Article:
Now, as a savvy reader, you will argue with this. You will point out that if you’re spending $1 to generate $1.78 in the long run, this is a great formula for growth. I mean, if you had a machine that turned $1 into $1.78 whenever you pumped dollar bills into it, you’d be pretty thrilled, right? I know I would. And it certainly is better than the converse – a machine that converts $1 into $0.50. Through my time in tech, I’ve seen plenty of those as well (I once did consulting work for a startup that was generating $0.32 for every dollar in marketing it spent; I offered the CEO that if he just gave me the money instead, I would return $0.75 per dollar instead – he was unamused).
But this is unfortunately wrong. Fundamentally, it mistakes contribution margin for profit. Remember, contribution margin is revenue minus variable costs. What it lacks, however, are your fixed costs. Costs such as rent, administrative overhead, office equipment, staff – these are all fixed costs. To quote Investopedia:
“A fixed cost is a cost that does not change with an increase or decrease in the amount of goods or services produced or sold. Fixed costs are expenses that have to be paid by a company, independent of any business activity.”
For a client to be profitable, then, they need to not only have a strictly positive contribution margin (generated more than $1 for every $1 spent on attracting them), they also need to have enough of an extra kicker to help cover a portion of your fixed costs. In other words, a ratio of LTV:CAC at 1.78x means that the client is generating a positive contribution margin, but that they are not earning you enough to help deal with the fixed costs. These will never be very profitable clients in the long run. At best, they may be at break even for profit. At worse, they distract you from more valuable clients who would earn you significantly more, while not adding much of anything to your bottom line. In other words, my friend’s online marketing was not an investment. It would never really payback in a truly profitable way. Instead, he was dumping cash into a system that was going to maybe break-even in the long run, all while costing an arm and a leg upfront. Just as importantly, he was wasting cash that could have been better spent on delighting his current clientele and reducing the churn.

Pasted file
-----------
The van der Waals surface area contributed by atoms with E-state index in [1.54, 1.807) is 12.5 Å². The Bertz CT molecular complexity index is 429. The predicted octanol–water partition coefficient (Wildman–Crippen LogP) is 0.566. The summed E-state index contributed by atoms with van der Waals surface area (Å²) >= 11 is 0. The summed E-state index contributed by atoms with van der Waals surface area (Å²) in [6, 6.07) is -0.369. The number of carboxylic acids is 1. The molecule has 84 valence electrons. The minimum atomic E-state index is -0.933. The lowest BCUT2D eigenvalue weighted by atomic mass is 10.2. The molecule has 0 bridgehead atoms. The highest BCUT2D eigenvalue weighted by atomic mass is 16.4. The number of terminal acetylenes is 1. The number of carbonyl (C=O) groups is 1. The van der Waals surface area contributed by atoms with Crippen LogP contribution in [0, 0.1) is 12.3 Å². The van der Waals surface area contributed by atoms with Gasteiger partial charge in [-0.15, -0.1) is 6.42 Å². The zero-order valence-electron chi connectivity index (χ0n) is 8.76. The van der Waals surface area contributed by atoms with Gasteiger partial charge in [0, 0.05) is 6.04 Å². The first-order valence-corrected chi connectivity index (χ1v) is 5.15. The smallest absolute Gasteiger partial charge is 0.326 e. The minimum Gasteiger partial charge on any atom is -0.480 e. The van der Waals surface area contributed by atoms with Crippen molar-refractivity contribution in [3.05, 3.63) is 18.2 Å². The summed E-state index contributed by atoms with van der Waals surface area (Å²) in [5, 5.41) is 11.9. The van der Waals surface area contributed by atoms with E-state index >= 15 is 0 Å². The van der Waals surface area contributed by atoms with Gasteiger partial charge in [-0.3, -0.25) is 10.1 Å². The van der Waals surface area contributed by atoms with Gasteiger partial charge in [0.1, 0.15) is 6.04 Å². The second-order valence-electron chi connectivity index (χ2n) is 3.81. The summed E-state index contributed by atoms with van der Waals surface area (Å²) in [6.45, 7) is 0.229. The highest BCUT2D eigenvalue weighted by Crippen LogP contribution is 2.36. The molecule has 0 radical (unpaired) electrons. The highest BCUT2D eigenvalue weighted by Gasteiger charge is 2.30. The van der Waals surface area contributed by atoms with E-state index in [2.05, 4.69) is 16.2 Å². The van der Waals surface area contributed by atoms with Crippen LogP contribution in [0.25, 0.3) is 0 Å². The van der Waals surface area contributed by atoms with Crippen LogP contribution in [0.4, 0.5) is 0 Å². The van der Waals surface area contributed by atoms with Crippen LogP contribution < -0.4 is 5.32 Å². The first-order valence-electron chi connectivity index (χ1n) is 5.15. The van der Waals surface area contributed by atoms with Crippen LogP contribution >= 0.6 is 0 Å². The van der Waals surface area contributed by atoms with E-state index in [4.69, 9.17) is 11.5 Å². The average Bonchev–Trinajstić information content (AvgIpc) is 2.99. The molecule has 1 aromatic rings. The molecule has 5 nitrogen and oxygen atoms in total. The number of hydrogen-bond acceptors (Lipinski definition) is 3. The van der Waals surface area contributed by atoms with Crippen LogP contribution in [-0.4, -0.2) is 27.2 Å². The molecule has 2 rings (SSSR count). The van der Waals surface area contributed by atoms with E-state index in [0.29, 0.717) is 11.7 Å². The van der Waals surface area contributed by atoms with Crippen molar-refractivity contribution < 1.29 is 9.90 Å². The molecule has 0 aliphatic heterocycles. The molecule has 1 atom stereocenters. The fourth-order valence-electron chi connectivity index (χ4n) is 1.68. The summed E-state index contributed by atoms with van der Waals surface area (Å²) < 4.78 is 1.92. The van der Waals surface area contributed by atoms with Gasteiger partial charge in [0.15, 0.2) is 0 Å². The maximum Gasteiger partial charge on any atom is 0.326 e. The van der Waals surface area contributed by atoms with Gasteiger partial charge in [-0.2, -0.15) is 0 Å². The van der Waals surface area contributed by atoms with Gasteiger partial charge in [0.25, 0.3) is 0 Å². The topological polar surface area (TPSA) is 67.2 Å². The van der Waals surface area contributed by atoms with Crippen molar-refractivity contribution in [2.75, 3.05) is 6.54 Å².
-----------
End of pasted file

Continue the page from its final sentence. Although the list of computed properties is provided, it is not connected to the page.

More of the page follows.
Financial Advisors Should Know Their Sales Payback Months
Now, I just mentioned the upfront cost. This is actually a very important part of the equation. Think of two scenarios. In one scenario, you acquire a slightly profitable customer for $6434, she returns the cash to you within a year, and you reuse it to acquire another one. Assuming you’re not constrained by time spent servicing her as a client, you can grow fairly rapidly. Every year, you could reinvest. Now, compare that to a situation where the client takes ten years before you can reinvest. Now your growth rate through reinvestment is one customer every ten years.
Your sales payback months looks at how long it takes before a client pays back their upfront cost and you can reinvest. It is a great metric. It helps you understand when a client has recouped the cost you spent to acquire them in the first place. Consider the three scenarios in the following graph: